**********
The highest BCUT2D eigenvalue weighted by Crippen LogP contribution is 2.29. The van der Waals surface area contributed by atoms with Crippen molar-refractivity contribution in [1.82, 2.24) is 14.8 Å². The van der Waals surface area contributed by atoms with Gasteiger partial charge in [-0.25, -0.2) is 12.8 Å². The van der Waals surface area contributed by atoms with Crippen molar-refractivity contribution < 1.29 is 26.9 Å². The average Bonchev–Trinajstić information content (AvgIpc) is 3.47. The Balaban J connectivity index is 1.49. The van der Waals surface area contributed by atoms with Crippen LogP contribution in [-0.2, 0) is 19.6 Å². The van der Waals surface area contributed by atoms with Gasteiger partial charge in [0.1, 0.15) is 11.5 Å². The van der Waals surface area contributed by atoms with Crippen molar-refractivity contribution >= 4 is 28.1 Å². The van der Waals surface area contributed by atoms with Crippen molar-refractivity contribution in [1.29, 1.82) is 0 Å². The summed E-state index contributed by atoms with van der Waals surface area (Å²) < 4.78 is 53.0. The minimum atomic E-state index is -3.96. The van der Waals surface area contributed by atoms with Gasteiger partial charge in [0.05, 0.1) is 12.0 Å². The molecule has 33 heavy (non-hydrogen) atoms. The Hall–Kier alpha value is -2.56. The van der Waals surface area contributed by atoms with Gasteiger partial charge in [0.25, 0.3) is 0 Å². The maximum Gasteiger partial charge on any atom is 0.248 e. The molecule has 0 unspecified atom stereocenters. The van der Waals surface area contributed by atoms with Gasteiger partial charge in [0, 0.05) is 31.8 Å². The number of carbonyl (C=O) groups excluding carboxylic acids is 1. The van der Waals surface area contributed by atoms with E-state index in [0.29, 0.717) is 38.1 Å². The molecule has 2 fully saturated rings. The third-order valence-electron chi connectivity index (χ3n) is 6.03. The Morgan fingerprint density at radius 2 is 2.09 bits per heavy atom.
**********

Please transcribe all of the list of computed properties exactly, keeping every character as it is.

The highest BCUT2D eigenvalue weighted by Crippen LogP contribution is 2.29. The van der Waals surface area contributed by atoms with Crippen molar-refractivity contribution in [1.82, 2.24) is 14.8 Å². The van der Waals surface area contributed by atoms with Gasteiger partial charge in [-0.25, -0.2) is 12.8 Å². The van der Waals surface area contributed by atoms with Crippen molar-refractivity contribution < 1.29 is 26.9 Å². The average Bonchev–Trinajstić information content (AvgIpc) is 3.47. The Balaban J connectivity index is 1.49. The van der Waals surface area contributed by atoms with Crippen LogP contribution in [-0.2, 0) is 19.6 Å². The van der Waals surface area contributed by atoms with Gasteiger partial charge in [0.1, 0.15) is 11.5 Å². The van der Waals surface area contributed by atoms with Crippen molar-refractivity contribution >= 4 is 28.1 Å². The van der Waals surface area contributed by atoms with Crippen molar-refractivity contribution in [1.29, 1.82) is 0 Å². The summed E-state index contributed by atoms with van der Waals surface area (Å²) < 4.78 is 53.0. The minimum atomic E-state index is -3.96. The van der Waals surface area contributed by atoms with Gasteiger partial charge in [0.05, 0.1) is 12.0 Å². The molecule has 33 heavy (non-hydrogen) atoms. The Hall–Kier alpha value is -2.56. The van der Waals surface area contributed by atoms with Gasteiger partial charge in [0.25, 0.3) is 0 Å². The maximum Gasteiger partial charge on any atom is 0.248 e. The molecule has 0 unspecified atom stereocenters. The van der Waals surface area contributed by atoms with Gasteiger partial charge in [0, 0.05) is 31.8 Å². The number of carbonyl (C=O) groups excluding carboxylic acids is 1. The van der Waals surface area contributed by atoms with E-state index in [0.29, 0.717) is 38.1 Å². The molecule has 2 fully saturated rings. The third-order valence-electron chi connectivity index (χ3n) is 6.03. The Morgan fingerprint density at radius 2 is 2.09 bits per heavy atom.